LA: Yes, exactly. You can’t separate the two.

P: Of course you can’t; it’s part of their personality… I always say to the younger ones when they’re referred: look at all the great inventors. Why are we not embracing autism? It should be there at the top of the school curriculum: look after the autistic kids because they’re the ones with our future in their hands.

N: I wouldn’t be so public, personally, but…

P: Well, it’s true.

N: Not every autistic person…

P: Well, we definitely know that too.

N: Just like anyone else can do great things.

P: Yeah, course they can.

N: Just adding a bit of doubt.

LA: So what are your views on that now, then, because you said you used to look at it..?

N: Well, they haven’t changed (laughs).

LA: Does that mean that you read the media less, or that it turns you off to read that, or..?

N: Sort of too busy doing my other stuff to think about this sort of thing to be quite honest, but, yeah, my opinions still stand on that sort of thing. I think it’s common sense, really.

CF: I suppose you’re creating your own media as well now if you do your own radio show.

N: (Laughs) Well, yeah.

LA: And what do you think of the phrase “neurotypical” being used to describe non-autistic people? Because sometimes people use it and sometimes people…

N: Yeah.

LA: Do you disagree or do you agree?

N: I don’t really frown upon it. I think because it’s so widely used… I don’t think, can anyone think of a better word?

P: I think I said neurologically normal, didn’t I?

N: The best way to describe us is neuro-diverse.

P: Well, perfect.

N: Which is a word that’s bandied about a bit.

P: I do say a lot about being wired up differently. That’s why we think of things differently, but never in a negative way.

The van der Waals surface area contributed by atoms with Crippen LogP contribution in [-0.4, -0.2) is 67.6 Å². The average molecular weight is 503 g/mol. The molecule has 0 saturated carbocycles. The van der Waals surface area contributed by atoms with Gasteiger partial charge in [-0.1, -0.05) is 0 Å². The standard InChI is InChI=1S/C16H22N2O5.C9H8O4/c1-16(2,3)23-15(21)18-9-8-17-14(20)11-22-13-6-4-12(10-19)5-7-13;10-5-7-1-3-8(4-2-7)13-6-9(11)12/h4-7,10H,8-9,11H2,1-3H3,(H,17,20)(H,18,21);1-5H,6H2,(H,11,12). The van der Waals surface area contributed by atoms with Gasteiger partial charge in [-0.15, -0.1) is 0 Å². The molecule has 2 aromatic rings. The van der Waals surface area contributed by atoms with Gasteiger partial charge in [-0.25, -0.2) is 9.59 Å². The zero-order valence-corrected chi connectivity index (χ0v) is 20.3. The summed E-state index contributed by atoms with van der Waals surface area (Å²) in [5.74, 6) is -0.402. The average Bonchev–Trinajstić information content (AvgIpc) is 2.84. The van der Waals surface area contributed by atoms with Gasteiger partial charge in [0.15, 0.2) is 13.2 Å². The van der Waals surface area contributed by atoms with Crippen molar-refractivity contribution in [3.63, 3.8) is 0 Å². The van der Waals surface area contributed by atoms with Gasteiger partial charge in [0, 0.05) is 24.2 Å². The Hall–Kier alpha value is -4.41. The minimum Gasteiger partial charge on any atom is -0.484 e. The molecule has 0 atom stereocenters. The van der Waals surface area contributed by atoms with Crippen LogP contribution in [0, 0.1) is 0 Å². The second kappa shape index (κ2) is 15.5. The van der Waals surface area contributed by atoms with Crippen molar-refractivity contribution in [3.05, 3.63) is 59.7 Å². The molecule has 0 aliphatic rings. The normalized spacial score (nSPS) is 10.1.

CF: Just different?

P: Yeah, just different. Wonderfully different.

LA: Have you ever taken the AQ Test or the Aspie Quiz?

N: Yes. [To Paul] You don’t know about this.

LA: Did you think the results were accurate?

N: It was ages ago now… OK, the AQ test is out of what? 46 or something like that?

LA: Yeah I think it’s 32 or above…

N: That’s right. Oh, I can’t remember what I got now, but, recently, it was probably below 32 because I’ve learned how to, sort of, deal with everything.

LA: So it’s changed, is that sort of what you’re saying, from what you would have got a few years ago to now? Those results would change?

N: Yes, I’ve become more self-aware.

LA: That’s really interesting.

N: Absolutely, because five years ago, six years ago…I’d react much differently – unrecognisable to Paul, at least…much different on a neurological level. For an idea, finding out what to say, that was difficult but also I didn’t know of any of the social cues or whatever. I didn’t know that it was customary to say “Hi, how are you?”. I just talked to people about what I’m interested in, that’s all I ever did (laughs).